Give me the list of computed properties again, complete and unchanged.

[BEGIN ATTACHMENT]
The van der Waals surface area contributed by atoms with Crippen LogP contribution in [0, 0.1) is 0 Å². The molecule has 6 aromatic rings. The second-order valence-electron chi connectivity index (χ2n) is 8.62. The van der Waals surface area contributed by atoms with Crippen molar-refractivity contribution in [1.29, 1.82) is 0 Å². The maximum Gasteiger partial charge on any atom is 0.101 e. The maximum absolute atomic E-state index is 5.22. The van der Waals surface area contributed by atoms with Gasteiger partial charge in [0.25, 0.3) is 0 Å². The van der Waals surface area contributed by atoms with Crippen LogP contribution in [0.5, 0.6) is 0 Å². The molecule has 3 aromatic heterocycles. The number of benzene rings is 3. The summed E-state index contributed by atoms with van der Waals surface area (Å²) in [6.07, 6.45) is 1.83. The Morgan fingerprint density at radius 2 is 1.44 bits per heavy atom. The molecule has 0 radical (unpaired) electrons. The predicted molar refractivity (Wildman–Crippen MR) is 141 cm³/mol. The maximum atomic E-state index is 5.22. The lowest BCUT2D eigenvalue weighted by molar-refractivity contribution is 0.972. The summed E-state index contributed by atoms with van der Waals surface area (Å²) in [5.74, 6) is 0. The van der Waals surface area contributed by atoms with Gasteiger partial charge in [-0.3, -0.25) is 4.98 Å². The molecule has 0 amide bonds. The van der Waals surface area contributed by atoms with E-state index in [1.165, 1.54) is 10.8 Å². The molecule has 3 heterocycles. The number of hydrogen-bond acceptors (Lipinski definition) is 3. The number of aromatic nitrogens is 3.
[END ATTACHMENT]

The van der Waals surface area contributed by atoms with Crippen LogP contribution in [0, 0.1) is 0 Å². The molecule has 6 aromatic rings. The second-order valence-electron chi connectivity index (χ2n) is 8.62. The van der Waals surface area contributed by atoms with Crippen molar-refractivity contribution in [1.29, 1.82) is 0 Å². The maximum Gasteiger partial charge on any atom is 0.101 e. The maximum absolute atomic E-state index is 5.22. The van der Waals surface area contributed by atoms with Gasteiger partial charge in [0.25, 0.3) is 0 Å². The van der Waals surface area contributed by atoms with Crippen LogP contribution in [0.5, 0.6) is 0 Å². The molecule has 3 aromatic heterocycles. The number of benzene rings is 3. The summed E-state index contributed by atoms with van der Waals surface area (Å²) in [6.07, 6.45) is 1.83. The Morgan fingerprint density at radius 2 is 1.44 bits per heavy atom. The molecule has 0 radical (unpaired) electrons. The predicted molar refractivity (Wildman–Crippen MR) is 141 cm³/mol. The maximum atomic E-state index is 5.22. The lowest BCUT2D eigenvalue weighted by molar-refractivity contribution is 0.972. The summed E-state index contributed by atoms with van der Waals surface area (Å²) in [5.74, 6) is 0. The van der Waals surface area contributed by atoms with Gasteiger partial charge in [-0.3, -0.25) is 4.98 Å². The molecule has 0 amide bonds. The van der Waals surface area contributed by atoms with E-state index in [1.165, 1.54) is 10.8 Å². The molecule has 3 heterocycles. The number of hydrogen-bond acceptors (Lipinski definition) is 3. The number of aromatic nitrogens is 3.